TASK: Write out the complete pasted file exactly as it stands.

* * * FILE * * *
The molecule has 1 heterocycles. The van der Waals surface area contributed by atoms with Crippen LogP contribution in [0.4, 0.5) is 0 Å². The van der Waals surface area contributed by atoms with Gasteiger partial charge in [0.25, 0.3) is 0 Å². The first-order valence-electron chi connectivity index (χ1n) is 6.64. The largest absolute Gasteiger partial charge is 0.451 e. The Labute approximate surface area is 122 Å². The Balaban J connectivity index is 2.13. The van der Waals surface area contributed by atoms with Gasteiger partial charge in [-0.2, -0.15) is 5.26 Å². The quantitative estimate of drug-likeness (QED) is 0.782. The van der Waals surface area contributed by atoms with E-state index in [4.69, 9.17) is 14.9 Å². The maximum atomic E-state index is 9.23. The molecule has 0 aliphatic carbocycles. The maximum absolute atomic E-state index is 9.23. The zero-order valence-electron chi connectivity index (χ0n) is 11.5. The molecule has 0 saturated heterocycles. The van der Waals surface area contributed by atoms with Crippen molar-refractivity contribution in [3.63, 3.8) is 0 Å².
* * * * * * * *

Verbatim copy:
The molecule has 1 heterocycles. The van der Waals surface area contributed by atoms with Crippen LogP contribution in [0.4, 0.5) is 0 Å². The van der Waals surface area contributed by atoms with Gasteiger partial charge in [0.25, 0.3) is 0 Å². The first-order valence-electron chi connectivity index (χ1n) is 6.64. The largest absolute Gasteiger partial charge is 0.451 e. The Labute approximate surface area is 122 Å². The Balaban J connectivity index is 2.13. The van der Waals surface area contributed by atoms with Gasteiger partial charge in [-0.2, -0.15) is 5.26 Å². The quantitative estimate of drug-likeness (QED) is 0.782. The van der Waals surface area contributed by atoms with E-state index in [4.69, 9.17) is 14.9 Å². The maximum atomic E-state index is 9.23. The molecule has 0 aliphatic carbocycles. The maximum absolute atomic E-state index is 9.23. The zero-order valence-electron chi connectivity index (χ0n) is 11.5. The molecule has 0 saturated heterocycles. The van der Waals surface area contributed by atoms with Crippen molar-refractivity contribution in [3.63, 3.8) is 0 Å².